I nearly cried yesterday. It was getting really dusty in the old dugout around 5 PM at the Little League Field.
After losing our first 8 games, some closely, some not so much, we finally won one. It was a dominant win by the Codgers, who rolled to an 18-11 win over Amvets. It was the best Father’s Day present ever.
It didn’t look like we would get it done early. The first inning was another entry into our patented “One Bad Inning” Syndrome. It happens every game, and this one it was out of the box. We hit the ball well in the top of the first, putting up 3, but they got six as our starting pitcher, who hadn’t pitched before in a game, struggled. Maybe it was nerves, maybe it was mechanics, maybe it was coaching, but he couldn’t find the plate and they took advantage.
But the Codgers bats were alive. Every player in our lineup on this day reached base at least once. We had a couple of triples, a couple doubles, a bunch of singles. We just kept crushing the ball, it was a beautiful thing.
And our coaching strategies were sound on this day. We went to our second best pitcher early, putting him out there in the second inning and he battled. He didn’t have his best stuff, but he did the job and kept us in the ballgame.
In the top of the second we got the lead, but then they got it back. In the third, though, we rallied again and took it for good.
Our league has a rule that ends innings after 10 batters. I made my best coaching move of the year with our 10th batter of the inning up.
Here’s the situation, we had runners at second and third and one out, but the outs didn’t matter because Jaden was the last batter of the inning no matter. The other coaches decided to intentionally walk our free swinger, instructing their guy to bounce the ball in, knowing that the inning would end as soon as the man took first.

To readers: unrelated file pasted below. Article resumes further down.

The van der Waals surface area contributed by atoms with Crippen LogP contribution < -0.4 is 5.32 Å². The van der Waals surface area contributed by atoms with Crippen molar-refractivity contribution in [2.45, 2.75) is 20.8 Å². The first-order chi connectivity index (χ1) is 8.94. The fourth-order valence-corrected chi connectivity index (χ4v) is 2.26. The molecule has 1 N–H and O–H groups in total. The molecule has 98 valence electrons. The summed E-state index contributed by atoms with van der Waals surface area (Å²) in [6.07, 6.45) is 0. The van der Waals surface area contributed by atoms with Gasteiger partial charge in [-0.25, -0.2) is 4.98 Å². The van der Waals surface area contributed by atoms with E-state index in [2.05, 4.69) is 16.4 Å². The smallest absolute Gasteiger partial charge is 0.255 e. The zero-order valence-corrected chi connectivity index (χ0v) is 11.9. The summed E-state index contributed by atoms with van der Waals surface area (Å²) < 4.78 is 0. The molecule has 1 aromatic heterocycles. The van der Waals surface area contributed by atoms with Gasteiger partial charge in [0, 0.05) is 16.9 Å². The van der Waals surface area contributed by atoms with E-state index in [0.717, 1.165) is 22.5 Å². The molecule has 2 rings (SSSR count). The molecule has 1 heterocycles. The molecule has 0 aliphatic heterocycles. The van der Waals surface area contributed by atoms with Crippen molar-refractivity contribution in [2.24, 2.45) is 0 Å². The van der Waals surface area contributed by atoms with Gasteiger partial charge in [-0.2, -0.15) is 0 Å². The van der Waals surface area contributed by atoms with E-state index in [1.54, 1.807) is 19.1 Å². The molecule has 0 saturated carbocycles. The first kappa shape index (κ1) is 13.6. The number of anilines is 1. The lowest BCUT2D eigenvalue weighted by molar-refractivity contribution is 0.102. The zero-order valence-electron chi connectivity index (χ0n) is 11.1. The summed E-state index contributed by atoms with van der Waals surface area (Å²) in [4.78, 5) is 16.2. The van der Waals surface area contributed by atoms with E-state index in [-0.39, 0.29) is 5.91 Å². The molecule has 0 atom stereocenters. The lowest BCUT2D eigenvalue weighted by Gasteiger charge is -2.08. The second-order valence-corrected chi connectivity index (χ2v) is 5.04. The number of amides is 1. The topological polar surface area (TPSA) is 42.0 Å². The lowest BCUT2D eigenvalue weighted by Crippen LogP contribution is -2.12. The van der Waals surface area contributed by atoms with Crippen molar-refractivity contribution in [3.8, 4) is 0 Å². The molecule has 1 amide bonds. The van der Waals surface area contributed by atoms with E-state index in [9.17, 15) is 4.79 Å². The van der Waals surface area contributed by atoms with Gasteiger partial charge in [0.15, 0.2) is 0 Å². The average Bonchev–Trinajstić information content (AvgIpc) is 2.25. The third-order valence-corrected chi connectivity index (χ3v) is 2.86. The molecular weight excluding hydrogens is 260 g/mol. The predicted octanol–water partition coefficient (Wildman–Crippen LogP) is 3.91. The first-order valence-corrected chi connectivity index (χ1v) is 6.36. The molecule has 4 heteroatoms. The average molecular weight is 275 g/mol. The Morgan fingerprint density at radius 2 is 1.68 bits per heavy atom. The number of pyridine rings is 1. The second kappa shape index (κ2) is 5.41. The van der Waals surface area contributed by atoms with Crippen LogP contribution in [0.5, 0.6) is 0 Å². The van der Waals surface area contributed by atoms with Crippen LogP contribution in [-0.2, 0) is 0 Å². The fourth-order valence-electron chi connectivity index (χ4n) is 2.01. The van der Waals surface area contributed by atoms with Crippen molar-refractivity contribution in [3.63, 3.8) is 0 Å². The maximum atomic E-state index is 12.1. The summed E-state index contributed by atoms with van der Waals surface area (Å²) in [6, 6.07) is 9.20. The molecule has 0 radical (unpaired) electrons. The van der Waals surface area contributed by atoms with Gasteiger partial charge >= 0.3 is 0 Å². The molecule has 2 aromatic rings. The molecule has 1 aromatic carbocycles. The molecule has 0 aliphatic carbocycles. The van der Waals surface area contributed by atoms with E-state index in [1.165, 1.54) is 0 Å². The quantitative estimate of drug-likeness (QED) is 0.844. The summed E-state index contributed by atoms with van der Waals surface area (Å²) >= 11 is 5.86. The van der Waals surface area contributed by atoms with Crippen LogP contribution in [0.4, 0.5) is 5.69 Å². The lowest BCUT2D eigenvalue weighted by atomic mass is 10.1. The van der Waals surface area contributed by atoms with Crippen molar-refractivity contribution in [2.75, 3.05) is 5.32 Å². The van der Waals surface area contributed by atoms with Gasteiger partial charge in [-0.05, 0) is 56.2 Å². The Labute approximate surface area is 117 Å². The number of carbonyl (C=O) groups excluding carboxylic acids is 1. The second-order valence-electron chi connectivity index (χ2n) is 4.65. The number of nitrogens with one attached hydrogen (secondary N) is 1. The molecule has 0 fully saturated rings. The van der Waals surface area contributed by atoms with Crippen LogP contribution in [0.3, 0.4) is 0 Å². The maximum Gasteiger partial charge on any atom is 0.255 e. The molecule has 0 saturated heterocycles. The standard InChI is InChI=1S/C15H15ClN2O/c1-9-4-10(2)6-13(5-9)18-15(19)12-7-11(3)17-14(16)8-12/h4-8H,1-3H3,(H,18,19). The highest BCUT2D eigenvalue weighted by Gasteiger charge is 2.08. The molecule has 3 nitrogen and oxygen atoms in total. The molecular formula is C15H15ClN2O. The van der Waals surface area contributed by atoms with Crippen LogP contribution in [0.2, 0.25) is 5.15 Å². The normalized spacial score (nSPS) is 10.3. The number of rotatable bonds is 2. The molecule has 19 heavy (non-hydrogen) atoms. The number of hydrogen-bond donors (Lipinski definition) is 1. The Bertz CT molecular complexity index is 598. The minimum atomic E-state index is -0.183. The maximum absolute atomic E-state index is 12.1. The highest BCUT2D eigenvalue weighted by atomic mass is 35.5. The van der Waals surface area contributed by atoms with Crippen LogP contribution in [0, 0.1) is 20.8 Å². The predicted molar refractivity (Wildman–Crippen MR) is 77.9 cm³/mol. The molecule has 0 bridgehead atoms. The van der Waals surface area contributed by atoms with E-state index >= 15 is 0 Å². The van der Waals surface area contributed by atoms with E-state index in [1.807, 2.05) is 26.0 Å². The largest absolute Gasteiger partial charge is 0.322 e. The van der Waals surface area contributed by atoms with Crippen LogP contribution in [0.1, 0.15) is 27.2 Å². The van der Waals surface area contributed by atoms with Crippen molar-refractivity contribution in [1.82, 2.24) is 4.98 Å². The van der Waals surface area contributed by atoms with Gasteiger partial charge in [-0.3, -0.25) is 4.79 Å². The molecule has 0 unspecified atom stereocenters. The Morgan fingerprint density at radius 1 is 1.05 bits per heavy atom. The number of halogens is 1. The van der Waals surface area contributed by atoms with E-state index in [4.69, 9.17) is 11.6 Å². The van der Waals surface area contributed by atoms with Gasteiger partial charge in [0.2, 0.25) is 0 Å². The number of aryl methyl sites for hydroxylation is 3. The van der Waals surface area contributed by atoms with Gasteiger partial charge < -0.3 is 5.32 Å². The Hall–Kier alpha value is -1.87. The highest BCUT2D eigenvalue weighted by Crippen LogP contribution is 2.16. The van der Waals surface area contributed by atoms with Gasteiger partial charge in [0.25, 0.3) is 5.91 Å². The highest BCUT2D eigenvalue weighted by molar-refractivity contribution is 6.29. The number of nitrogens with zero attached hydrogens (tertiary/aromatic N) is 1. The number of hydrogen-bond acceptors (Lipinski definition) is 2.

So, I told my runner on third that as soon as ball four crossed the plate to break for home and get into a rundown. He looked at me like I was crazy, but I said “just do it, trust me.”
Wouldn’t you know it, the move worked. The catcher was dumbfounded that the runner was bearing down on him, and came after him and then threw it away. Jack scored easily from third and we almost got the other man in from second before the coaches finally got their catcher to hold the ball and wait for the play to end, but we stole another run and had complete control.
Gavin came back out for the bottom of the inning and rolled. We got one more in the fourth and then brought in Jack, our top pitcher, for the fourth inning. He mowed them down and the game ended on the time limit.
Our guys were ecstatic. They doused me with water like we had won a championship. Maybe there were no trophies, but it sure was a great afternoon and sometime I’ll never forget.
Rye was so happy that we finally won, and he scored his first run of the year. He’d been so close, but had been stranded on third several times. He strolled across home plate in our big third inning rally and jumped on the dish like he had just scored the winning run of the World Series, hopping on it with both feet triumphantly. I wish I had a picture of that moment, but I’ve got the memory.
This is a busy week, we’ve got three games in three days, starting Monday. After that the playoffs begin this weekend. We’re not about to get cocky, but maybe — just maybe — it’s all coming together.
By the way, I haven’t forgotten you, my readers. I was on vacation the last week or so. It killed me not be writing about the NBA Finals and the resurgent Red Sox, but when you’re on vacation you really need to step back from work, at least that’s what my wife kept telling me.
The views and opinions in the Enterprise blogs are those of the author and are not neccessarily shared by Falmouth Publishing.